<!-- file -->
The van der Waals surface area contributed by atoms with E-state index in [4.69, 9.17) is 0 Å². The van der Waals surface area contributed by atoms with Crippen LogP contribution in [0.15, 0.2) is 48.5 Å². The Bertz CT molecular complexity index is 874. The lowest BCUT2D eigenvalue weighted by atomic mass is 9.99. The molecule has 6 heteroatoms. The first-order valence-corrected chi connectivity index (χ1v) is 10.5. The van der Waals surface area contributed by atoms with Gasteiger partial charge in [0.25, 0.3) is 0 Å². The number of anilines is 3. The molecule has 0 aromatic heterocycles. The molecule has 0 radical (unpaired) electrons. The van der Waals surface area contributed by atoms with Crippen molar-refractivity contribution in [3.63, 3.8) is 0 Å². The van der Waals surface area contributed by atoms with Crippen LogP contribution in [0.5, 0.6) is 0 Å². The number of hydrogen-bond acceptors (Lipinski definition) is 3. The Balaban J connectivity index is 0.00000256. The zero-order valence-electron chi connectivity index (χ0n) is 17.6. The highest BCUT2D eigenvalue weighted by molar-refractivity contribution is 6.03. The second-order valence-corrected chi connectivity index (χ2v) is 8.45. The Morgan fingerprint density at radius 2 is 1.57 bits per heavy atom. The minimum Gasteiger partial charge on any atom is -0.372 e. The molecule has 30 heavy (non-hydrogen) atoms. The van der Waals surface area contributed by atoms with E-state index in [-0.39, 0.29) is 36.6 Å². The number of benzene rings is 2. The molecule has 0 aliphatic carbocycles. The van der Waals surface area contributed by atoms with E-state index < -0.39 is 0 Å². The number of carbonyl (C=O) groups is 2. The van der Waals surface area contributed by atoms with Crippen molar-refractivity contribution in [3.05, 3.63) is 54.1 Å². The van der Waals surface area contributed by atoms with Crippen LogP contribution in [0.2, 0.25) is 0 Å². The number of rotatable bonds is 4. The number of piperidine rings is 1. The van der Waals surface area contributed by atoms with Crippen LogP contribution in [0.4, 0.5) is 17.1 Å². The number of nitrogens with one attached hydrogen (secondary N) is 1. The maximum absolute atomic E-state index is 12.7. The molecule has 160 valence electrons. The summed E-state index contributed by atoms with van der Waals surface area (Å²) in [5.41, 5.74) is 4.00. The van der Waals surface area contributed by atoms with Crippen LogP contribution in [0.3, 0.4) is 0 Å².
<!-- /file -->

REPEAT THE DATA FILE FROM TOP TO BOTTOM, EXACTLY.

The van der Waals surface area contributed by atoms with E-state index in [4.69, 9.17) is 0 Å². The van der Waals surface area contributed by atoms with Crippen LogP contribution in [0.15, 0.2) is 48.5 Å². The Bertz CT molecular complexity index is 874. The lowest BCUT2D eigenvalue weighted by atomic mass is 9.99. The molecule has 6 heteroatoms. The first-order valence-corrected chi connectivity index (χ1v) is 10.5. The van der Waals surface area contributed by atoms with Gasteiger partial charge in [0.25, 0.3) is 0 Å². The number of anilines is 3. The molecule has 0 aromatic heterocycles. The molecule has 0 radical (unpaired) electrons. The van der Waals surface area contributed by atoms with Crippen molar-refractivity contribution in [3.63, 3.8) is 0 Å². The van der Waals surface area contributed by atoms with Crippen LogP contribution in [0.5, 0.6) is 0 Å². The number of hydrogen-bond acceptors (Lipinski definition) is 3. The Balaban J connectivity index is 0.00000256. The zero-order valence-electron chi connectivity index (χ0n) is 17.6. The highest BCUT2D eigenvalue weighted by molar-refractivity contribution is 6.03. The second-order valence-corrected chi connectivity index (χ2v) is 8.45. The Morgan fingerprint density at radius 2 is 1.57 bits per heavy atom. The minimum Gasteiger partial charge on any atom is -0.372 e. The molecule has 30 heavy (non-hydrogen) atoms. The van der Waals surface area contributed by atoms with E-state index in [-0.39, 0.29) is 36.6 Å². The number of benzene rings is 2. The molecule has 0 aliphatic carbocycles. The van der Waals surface area contributed by atoms with E-state index < -0.39 is 0 Å². The number of carbonyl (C=O) groups is 2. The van der Waals surface area contributed by atoms with Crippen molar-refractivity contribution in [3.05, 3.63) is 54.1 Å². The van der Waals surface area contributed by atoms with Crippen LogP contribution in [0.2, 0.25) is 0 Å². The number of rotatable bonds is 4. The number of piperidine rings is 1. The van der Waals surface area contributed by atoms with Crippen LogP contribution in [0.4, 0.5) is 17.1 Å². The number of nitrogens with one attached hydrogen (secondary N) is 1. The maximum absolute atomic E-state index is 12.7. The molecule has 160 valence electrons. The summed E-state index contributed by atoms with van der Waals surface area (Å²) in [5.41, 5.74) is 4.00. The van der Waals surface area contributed by atoms with Crippen LogP contribution in [0.3, 0.4) is 0 Å².